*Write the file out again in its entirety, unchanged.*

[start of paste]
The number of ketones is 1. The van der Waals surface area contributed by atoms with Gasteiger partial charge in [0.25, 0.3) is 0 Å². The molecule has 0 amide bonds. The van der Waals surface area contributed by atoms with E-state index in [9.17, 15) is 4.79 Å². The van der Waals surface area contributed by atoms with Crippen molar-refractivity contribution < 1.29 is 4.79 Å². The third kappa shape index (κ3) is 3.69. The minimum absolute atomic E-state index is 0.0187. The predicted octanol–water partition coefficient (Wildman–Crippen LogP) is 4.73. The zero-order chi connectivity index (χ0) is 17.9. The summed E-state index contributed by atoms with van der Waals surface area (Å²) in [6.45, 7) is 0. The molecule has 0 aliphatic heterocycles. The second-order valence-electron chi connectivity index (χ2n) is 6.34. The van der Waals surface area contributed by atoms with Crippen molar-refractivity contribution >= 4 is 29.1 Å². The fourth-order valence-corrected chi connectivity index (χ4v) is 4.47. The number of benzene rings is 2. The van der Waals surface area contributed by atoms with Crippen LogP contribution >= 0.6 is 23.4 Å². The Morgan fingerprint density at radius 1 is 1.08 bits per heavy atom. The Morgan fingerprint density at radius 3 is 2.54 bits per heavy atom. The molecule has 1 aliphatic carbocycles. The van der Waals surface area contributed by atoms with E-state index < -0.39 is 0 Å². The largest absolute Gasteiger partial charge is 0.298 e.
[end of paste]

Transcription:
The number of ketones is 1. The van der Waals surface area contributed by atoms with Gasteiger partial charge in [0.25, 0.3) is 0 Å². The molecule has 0 amide bonds. The van der Waals surface area contributed by atoms with E-state index in [9.17, 15) is 4.79 Å². The van der Waals surface area contributed by atoms with Crippen molar-refractivity contribution < 1.29 is 4.79 Å². The third kappa shape index (κ3) is 3.69. The minimum absolute atomic E-state index is 0.0187. The predicted octanol–water partition coefficient (Wildman–Crippen LogP) is 4.73. The zero-order chi connectivity index (χ0) is 17.9. The summed E-state index contributed by atoms with van der Waals surface area (Å²) in [6.45, 7) is 0. The molecule has 0 aliphatic heterocycles. The second-order valence-electron chi connectivity index (χ2n) is 6.34. The van der Waals surface area contributed by atoms with Crippen molar-refractivity contribution >= 4 is 29.1 Å². The fourth-order valence-corrected chi connectivity index (χ4v) is 4.47. The number of benzene rings is 2. The van der Waals surface area contributed by atoms with Crippen LogP contribution >= 0.6 is 23.4 Å². The Morgan fingerprint density at radius 1 is 1.08 bits per heavy atom. The Morgan fingerprint density at radius 3 is 2.54 bits per heavy atom. The molecule has 1 aliphatic carbocycles. The van der Waals surface area contributed by atoms with E-state index < -0.39 is 0 Å². The largest absolute Gasteiger partial charge is 0.298 e.